Subscribe to our free daily newsletters
. Earth Science News .

Subscribe to our free daily newsletters

Seafood radiation strikes Japan's culinary heart

by Staff Writers
Tokyo (AFP) April 7, 2011
The discovery of radiation in seafood has hit Japan right in its culinary heart, as the nation that brought sushi to the world contemplates having to change thousand-year-old eating habits.

For an archipelago that has lived off the ocean since prehistoric times, radioactive fish is a worst-case scenario with possibly economy-wide implications.

"If the situation worsens we don't know what the outlook will be," a manager at a popular sushi chain told AFP, saying the number of customers was down by about a third compared with normal times. "It's very scary to think about."

The March 11 earthquake and tsunami knocked out cooling systems at the Fukushima Daiichi nuclear plant, and in the nearly four weeks that have passed since, workers have been struggling to prevent atomic disaster.

So far most Japanese have not been directly affected by the calamity, but the realisation that radioactive material has been found in seafood has made many of the nation's 126 million people nervous.

The alarm was sounded early this week when radioactive iodine was detected in a variety of small fish known as konago, or sand lance, caught off Ibaraki, south of the plant. Fishing of the species was stopped locally, reports said.

The radiation level dropped off Fukushima, but iodine-131 concentrations remained at 140,000 times the government-set limit, the plant's operator said Thursday, according to Jiji Press. Caesium levels are also a concern.

According to Japan's Fisheries Agency, unsafe fish will not be sold to consumers as local fisheries cooperatives have stopped shipping them.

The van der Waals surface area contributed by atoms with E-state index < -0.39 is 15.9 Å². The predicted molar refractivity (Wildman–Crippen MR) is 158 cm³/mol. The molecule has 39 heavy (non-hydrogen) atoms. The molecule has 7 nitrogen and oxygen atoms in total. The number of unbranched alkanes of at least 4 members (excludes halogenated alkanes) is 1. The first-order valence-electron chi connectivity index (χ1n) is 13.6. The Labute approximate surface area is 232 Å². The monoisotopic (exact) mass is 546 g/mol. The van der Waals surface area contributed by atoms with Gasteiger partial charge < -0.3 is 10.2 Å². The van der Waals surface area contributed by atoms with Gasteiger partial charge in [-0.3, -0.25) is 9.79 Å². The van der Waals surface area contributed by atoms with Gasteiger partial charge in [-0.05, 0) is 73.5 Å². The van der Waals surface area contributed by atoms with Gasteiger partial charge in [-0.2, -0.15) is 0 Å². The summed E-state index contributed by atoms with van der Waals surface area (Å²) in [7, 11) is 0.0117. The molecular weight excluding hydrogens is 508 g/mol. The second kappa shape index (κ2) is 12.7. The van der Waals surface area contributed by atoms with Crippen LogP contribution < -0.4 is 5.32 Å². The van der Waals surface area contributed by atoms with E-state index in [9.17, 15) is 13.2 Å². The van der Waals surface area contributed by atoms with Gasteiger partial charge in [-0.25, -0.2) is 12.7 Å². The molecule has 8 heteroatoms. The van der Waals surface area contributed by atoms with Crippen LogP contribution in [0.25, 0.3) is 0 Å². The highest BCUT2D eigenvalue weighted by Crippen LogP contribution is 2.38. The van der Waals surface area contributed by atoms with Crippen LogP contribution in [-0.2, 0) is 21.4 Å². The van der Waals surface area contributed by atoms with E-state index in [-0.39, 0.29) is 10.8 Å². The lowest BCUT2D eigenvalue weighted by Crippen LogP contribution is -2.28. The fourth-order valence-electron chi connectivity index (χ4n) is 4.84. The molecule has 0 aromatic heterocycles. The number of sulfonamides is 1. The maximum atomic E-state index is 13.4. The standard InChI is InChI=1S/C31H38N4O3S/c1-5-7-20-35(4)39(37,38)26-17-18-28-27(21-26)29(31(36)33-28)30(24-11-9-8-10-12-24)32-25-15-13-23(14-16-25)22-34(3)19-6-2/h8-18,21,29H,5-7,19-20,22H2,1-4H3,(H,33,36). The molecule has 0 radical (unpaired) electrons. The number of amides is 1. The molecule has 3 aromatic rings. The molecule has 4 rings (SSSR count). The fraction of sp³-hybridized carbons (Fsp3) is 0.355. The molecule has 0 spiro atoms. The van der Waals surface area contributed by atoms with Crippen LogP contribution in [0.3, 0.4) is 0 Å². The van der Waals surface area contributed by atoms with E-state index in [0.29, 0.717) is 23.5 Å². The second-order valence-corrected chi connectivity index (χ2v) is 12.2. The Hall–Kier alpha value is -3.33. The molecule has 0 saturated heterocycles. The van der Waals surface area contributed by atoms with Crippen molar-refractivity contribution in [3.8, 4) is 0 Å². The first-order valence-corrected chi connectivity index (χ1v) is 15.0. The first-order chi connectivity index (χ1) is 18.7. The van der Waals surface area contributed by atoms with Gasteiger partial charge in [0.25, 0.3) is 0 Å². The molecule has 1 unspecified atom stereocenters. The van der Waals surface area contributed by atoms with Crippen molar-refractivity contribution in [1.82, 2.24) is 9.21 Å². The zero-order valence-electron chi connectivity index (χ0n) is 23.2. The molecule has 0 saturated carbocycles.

Whether official reassurances will help is another matter, and as of Thursday business had slowed significantly in Toyko's enormous and sprawling Tsukiji fish market.

"I'm in a bad mood all day, every day," a wholesaler at the market told AFP on condition of anonymity, saying that more than anything else his revenue had been hurt by harmful rumours.

Those rumours are likely to proliferate because radioactive seafood is a nightmare come true for two uniquely Japanese reasons.

Japan is the only country that has experienced atomic war and the long-term effects of radiation, leaving the public fearful of nuclear technologies even today, more than 65 years after Hiroshima and Nagasaki.

The nation was also the scene of one of the worst public health disasters of the post-war period, with thousands crippled by mercury poisoning of seafood caused when toxic chemicals were released into the sea in the 1950s and 1960s.

Naomi Haraguchi, an official at the Tokyo city government's bureau of welfare and public health, food safety division which oversees hygiene at Tsukiji said Tokyo was readying for a worsening of the situation.

"Currently we have no plans to inspect the fish at Tsukiji but we are nonetheless making preparations for such plans if the situation changes," she said.

As the scare develops, restaurants may have to take unprecedented steps to reassure an anxious public.

"We are currently not planning to use Geiger counters but if the situation gets worse, I guess we'll have to start thinking about that," the sushi bar manager told AFP.